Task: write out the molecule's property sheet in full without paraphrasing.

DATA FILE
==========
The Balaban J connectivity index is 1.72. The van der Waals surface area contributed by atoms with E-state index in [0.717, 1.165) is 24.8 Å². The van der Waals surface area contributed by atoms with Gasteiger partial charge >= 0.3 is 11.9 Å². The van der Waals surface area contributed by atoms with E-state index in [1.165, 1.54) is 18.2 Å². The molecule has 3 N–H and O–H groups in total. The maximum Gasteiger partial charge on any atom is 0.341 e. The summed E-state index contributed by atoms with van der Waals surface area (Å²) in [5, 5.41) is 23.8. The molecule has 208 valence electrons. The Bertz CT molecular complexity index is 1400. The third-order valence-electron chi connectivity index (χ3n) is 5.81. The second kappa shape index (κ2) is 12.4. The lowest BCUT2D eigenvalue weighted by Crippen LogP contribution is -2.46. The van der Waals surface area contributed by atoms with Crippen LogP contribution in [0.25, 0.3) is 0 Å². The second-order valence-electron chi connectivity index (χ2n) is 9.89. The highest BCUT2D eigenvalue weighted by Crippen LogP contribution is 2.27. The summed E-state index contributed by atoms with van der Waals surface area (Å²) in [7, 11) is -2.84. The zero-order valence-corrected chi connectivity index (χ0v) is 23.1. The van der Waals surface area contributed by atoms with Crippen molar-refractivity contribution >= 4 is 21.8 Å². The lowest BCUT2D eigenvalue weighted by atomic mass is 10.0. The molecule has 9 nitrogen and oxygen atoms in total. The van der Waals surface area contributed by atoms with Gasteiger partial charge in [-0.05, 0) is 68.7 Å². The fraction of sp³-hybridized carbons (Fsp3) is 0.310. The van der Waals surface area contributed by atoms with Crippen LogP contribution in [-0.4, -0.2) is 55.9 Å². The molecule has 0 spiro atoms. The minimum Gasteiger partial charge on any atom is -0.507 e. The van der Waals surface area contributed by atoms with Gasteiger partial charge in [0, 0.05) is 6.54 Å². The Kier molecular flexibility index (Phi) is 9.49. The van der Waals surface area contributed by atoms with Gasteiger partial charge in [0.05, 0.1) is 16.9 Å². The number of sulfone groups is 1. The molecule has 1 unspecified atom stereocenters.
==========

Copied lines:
The Balaban J connectivity index is 1.72. The van der Waals surface area contributed by atoms with E-state index in [0.717, 1.165) is 24.8 Å². The van der Waals surface area contributed by atoms with Gasteiger partial charge >= 0.3 is 11.9 Å². The van der Waals surface area contributed by atoms with E-state index in [1.165, 1.54) is 18.2 Å². The molecule has 3 N–H and O–H groups in total. The maximum Gasteiger partial charge on any atom is 0.341 e. The summed E-state index contributed by atoms with van der Waals surface area (Å²) in [5, 5.41) is 23.8. The molecule has 208 valence electrons. The Bertz CT molecular complexity index is 1400. The third-order valence-electron chi connectivity index (χ3n) is 5.81. The second kappa shape index (κ2) is 12.4. The lowest BCUT2D eigenvalue weighted by Crippen LogP contribution is -2.46. The van der Waals surface area contributed by atoms with Crippen LogP contribution in [0.25, 0.3) is 0 Å². The second-order valence-electron chi connectivity index (χ2n) is 9.89. The highest BCUT2D eigenvalue weighted by Crippen LogP contribution is 2.27. The summed E-state index contributed by atoms with van der Waals surface area (Å²) in [7, 11) is -2.84. The zero-order valence-corrected chi connectivity index (χ0v) is 23.1. The van der Waals surface area contributed by atoms with Crippen molar-refractivity contribution >= 4 is 21.8 Å². The lowest BCUT2D eigenvalue weighted by atomic mass is 10.0. The molecule has 9 nitrogen and oxygen atoms in total. The van der Waals surface area contributed by atoms with Gasteiger partial charge in [-0.05, 0) is 68.7 Å². The fraction of sp³-hybridized carbons (Fsp3) is 0.310. The van der Waals surface area contributed by atoms with Crippen LogP contribution in [-0.4, -0.2) is 55.9 Å². The molecule has 0 spiro atoms. The minimum Gasteiger partial charge on any atom is -0.507 e. The van der Waals surface area contributed by atoms with Gasteiger partial charge in [0, 0.05) is 6.54 Å². The Kier molecular flexibility index (Phi) is 9.49. The van der Waals surface area contributed by atoms with Gasteiger partial charge in [0.05, 0.1) is 16.9 Å². The number of sulfone groups is 1. The molecule has 1 unspecified atom stereocenters.